Second, after I got the website, I actually visited it for the first time. I knew the Greenmarket's "producers only" restriction, and I knew their packaging says "Vermont maple sugar", but I had never done the math. The Deep Mountain Maple people actually travel 350 miles, each way, to bless New York with their deliciousness every Saturday. I am profoundly shamed by the bottle of commercial syrup in my fridge. It won't happen again.
Sunday, November 4, 2007
When Corey and I had only been dating a couple months, I started to make asparagus for dinner one night. "Asparagus makes me vomit", he says. "Good, more for me", I say. "God, dramatic much?", I think. I go about my business lightly steaming the spears and the next thing I know, he's flung the bedroom window open and is hanging out making retching noises over the fire escape. So now I only have asparagus when he's not around.
And I took him seriously when he said he hated spaghetti squash almost as much as asparagus. The problem is that we've since moved in together, and around that same time he took a new job that requires a lot less travel than the old one, so it was a long time till I was alone long enough to cook the bloody thing. Fortunately, winter squashes have a long shelf life.
Finally one day last week, Corey had a conference in NJ, and Max was sick, so I had to work from home. First I cut the squash in half lengthwise. Somehow it's butter yellow skin had left me with the subconscious expectation that it would be relatively easy to slice, an impression that its unrotted weeks patiently awaiting use hadn't dispelled. I can be thick too.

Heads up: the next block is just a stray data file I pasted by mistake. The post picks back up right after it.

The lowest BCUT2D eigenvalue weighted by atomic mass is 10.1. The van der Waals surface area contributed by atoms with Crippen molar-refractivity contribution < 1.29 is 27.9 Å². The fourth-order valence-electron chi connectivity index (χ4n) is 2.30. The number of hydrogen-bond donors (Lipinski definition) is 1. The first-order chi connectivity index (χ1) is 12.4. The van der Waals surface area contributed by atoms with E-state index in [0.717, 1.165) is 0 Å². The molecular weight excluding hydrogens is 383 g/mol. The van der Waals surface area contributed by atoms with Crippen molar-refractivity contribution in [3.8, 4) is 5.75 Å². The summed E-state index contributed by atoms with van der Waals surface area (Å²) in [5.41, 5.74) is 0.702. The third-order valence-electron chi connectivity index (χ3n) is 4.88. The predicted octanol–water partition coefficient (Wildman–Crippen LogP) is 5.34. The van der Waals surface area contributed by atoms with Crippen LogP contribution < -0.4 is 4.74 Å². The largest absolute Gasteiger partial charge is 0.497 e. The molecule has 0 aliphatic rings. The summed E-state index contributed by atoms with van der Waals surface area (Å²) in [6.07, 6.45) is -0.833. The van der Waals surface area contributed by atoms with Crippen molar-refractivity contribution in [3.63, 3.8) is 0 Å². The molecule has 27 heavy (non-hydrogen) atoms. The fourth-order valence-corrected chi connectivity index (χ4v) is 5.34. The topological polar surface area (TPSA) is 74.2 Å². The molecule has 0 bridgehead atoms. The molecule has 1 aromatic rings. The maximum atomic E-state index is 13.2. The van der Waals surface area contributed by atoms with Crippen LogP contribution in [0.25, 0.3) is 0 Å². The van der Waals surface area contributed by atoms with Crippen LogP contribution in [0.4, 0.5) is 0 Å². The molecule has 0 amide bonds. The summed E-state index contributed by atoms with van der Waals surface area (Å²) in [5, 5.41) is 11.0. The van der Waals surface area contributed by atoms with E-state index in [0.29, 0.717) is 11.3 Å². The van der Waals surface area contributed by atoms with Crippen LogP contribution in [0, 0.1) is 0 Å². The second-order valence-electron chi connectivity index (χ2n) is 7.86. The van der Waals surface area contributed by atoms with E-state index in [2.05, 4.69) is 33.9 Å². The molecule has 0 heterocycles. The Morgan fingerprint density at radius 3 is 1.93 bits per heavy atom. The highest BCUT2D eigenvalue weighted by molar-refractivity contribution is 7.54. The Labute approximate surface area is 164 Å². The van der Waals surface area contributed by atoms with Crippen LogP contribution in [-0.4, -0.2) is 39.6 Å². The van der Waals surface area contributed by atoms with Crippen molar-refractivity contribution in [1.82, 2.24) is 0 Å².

As you can see from this sad, butchered specimen, it was as fun the cut as any pumpkin. And I was surprised to see that raw it looks pretty much like any other winter squash. I guess maybe I was hoping for the strands to come bursting out like one of those joke peanut cans filled with springy snakes. Not so much. Ok, so far spaghetti squash? Not nearly as exciting as my fevered childhood imagination had promised, but I would soldier on.
I scraped out the guts and set them aside then placed one half face down in a covered steamer basket over boiling water. While it was steaming, I separated the seeds from the guts and swirled them around a sieve under running water till the sliminess was considerably reduced. I spread the seeds on a few layers of paper towels to dry, then lifted the lid and poked the now very sweaty squash half with a knife. It went in with only moderate resistance, so I figured it was time to swap out the halves (this was the larger half, after about 15 minutes of steaming).
I set the cooked half to the side, face up, to cool and preheated the oven to 325. I blotted the rest of the water from the seeds and scraped them off the paper towels into a small bowl. I sprayed them with a little Trader Joe's aerosol olive oil, the sprinkled on some cayenne pepper, this maple sugar, and kosher salt, stirred till the seeds were evenly coated, spread them more or less evenly on a foil lined tray, and popped them into the oven. By this time a little over 10 minutes had elapsed, so I checked the other squash half and it was done.